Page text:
"I lost everything in 28 minutes" - Ireland's youth are gambling with their future

Newstalk.com has spoken to gambling addicts over how it affected them

Gambling, Ireland, addiction, gambling problem, Pat Kenny, Gamblers Anonymous

File photo | Image: RollingNews.ie

Ireland is home to an estimated 30,000 to 40,000 problem gamblers.

Experts say the situation has been worsened in recent years, due to the spread of online and app-based gaming - particularly among younger people and students.

Newstalk.com's Richard Chambers has been looking into the issue.

He spoke to gambling addicts who point to ads that come up during live sport.

Live odds during half-time, updated odds and side bets on pitchside hoardings are seen as a constant reminder.

There is a particular problem with online gambling - which makes young people particularly susceptible because the money is all but invisible and it is integrated with social media.

The Union of Students Ireland (USI) identified this problem a couple of weeks ago when they raised a motion at their Congress - the lack of conversation about the problems raised by gambling among students and young people.

One person researching the topic is Sean, who is aged in his mid-20s.

He has already seen his life destroyed by compulsive gambling. We have altered his voice to protect his anonymity.

Sean has been going to Gamblers Anonymous meetings - specifically ones targeted at young people.

He is now using his newfound perspective to rebuild his relationship with his family - but it is a long process.

Online gambling has become big - but we do not know to what degree problem gamblers are feeding into it.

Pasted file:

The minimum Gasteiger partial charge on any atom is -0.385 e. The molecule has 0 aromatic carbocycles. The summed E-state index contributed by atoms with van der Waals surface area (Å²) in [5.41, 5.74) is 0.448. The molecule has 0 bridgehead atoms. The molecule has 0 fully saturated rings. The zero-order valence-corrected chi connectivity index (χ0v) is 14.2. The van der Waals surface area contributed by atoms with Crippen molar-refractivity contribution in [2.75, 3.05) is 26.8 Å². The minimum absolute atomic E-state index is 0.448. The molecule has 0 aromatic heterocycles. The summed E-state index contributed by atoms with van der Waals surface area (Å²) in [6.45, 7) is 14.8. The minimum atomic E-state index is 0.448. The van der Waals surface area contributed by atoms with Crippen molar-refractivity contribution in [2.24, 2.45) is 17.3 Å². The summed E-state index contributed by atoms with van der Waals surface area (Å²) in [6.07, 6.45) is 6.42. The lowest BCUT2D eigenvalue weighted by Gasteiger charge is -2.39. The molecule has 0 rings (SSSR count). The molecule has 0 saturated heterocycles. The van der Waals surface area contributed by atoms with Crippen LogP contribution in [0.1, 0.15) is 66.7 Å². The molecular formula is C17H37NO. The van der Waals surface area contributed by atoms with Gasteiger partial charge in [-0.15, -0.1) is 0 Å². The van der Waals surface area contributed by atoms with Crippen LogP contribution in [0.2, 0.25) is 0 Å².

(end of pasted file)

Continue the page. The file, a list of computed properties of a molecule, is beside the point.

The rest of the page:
Some 77% of Paddy Power profits now come from the website, and it is a similar figure for the other leading bookmakers.

The Irish Institute of Public Health says adolescent gambling is two to three times greater than for adults, because of online gambling.

And you see those stats and you see those ads.… the camaraderie and craic of betting on the phone in the pub during a live game with your mates and you hear the

Ian is a little bit older than Sean, and his story is about how gambling - and online gambling in particular - consumed him.

Ian's situation took him to new depths.

The bookies offer opt-outs - forms you can fill in either setting a limit on gambling or restricting betting by barring for a day, a week, or a month.

The bookies do have support staff who are trained by gambling counsellors.

If you visit any of the popular odds-checking or bookmaker websites, you will see banner ads and warnings about responsible gambling.

But for many that does not go far enough.

It is estimated only 1% of problem gamblers get the help they need.

Luckily, in Sean and Ian's case, there has been some reconciliation - but that is not always the case.

Dr Crystal Fulton of University College Dublin (UCD) published the Playing Social Roulette report, funded by the Irish Research Council into the impact of gambling on individuals and society as a whole.

She says that despite the services offered and awareness campaigns, it is often hard to escape and the most long-lasting impact is on those whose trust has been broken.

Anyone who has been affected by the issues raised here can visit Gamblers Anonymous or call: Dublin: 01-8721133, Cork: 087-2859552, Galway: 086-3494450, Tipperary: 085-7831045, and Waterford: 087-1850294/086-2683538